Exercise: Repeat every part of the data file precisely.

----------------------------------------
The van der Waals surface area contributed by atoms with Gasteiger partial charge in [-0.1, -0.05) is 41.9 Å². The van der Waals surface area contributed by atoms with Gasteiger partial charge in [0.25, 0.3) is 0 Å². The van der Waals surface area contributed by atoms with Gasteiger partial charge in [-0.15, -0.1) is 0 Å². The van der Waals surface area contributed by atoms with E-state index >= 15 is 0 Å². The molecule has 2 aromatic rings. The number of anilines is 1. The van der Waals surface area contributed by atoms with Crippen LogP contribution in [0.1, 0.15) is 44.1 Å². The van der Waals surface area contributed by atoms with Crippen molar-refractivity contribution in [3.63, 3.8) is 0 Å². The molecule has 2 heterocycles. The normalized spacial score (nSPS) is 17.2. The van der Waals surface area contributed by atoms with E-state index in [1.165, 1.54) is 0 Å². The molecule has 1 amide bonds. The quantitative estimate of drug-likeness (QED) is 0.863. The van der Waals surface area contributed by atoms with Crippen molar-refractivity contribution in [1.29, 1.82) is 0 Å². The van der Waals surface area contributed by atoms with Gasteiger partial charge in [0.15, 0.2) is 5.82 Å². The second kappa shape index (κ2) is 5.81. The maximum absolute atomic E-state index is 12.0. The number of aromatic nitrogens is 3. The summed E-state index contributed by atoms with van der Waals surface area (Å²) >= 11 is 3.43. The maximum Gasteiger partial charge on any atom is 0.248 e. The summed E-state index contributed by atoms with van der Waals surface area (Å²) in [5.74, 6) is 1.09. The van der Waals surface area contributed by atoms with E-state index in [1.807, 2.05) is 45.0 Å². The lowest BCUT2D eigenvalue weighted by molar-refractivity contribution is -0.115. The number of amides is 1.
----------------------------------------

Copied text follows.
The van der Waals surface area contributed by atoms with Gasteiger partial charge in [-0.1, -0.05) is 41.9 Å². The van der Waals surface area contributed by atoms with Gasteiger partial charge in [0.25, 0.3) is 0 Å². The van der Waals surface area contributed by atoms with Gasteiger partial charge in [-0.15, -0.1) is 0 Å². The van der Waals surface area contributed by atoms with E-state index >= 15 is 0 Å². The molecule has 2 aromatic rings. The number of anilines is 1. The van der Waals surface area contributed by atoms with Crippen LogP contribution in [0.1, 0.15) is 44.1 Å². The van der Waals surface area contributed by atoms with Crippen molar-refractivity contribution in [3.63, 3.8) is 0 Å². The molecule has 2 heterocycles. The normalized spacial score (nSPS) is 17.2. The van der Waals surface area contributed by atoms with E-state index in [1.165, 1.54) is 0 Å². The molecule has 1 amide bonds. The quantitative estimate of drug-likeness (QED) is 0.863. The van der Waals surface area contributed by atoms with Crippen molar-refractivity contribution in [1.29, 1.82) is 0 Å². The van der Waals surface area contributed by atoms with Gasteiger partial charge in [0.15, 0.2) is 5.82 Å². The second kappa shape index (κ2) is 5.81. The maximum absolute atomic E-state index is 12.0. The number of aromatic nitrogens is 3. The summed E-state index contributed by atoms with van der Waals surface area (Å²) >= 11 is 3.43. The maximum Gasteiger partial charge on any atom is 0.248 e. The summed E-state index contributed by atoms with van der Waals surface area (Å²) in [5.74, 6) is 1.09. The van der Waals surface area contributed by atoms with E-state index in [1.807, 2.05) is 45.0 Å². The lowest BCUT2D eigenvalue weighted by molar-refractivity contribution is -0.115. The number of amides is 1.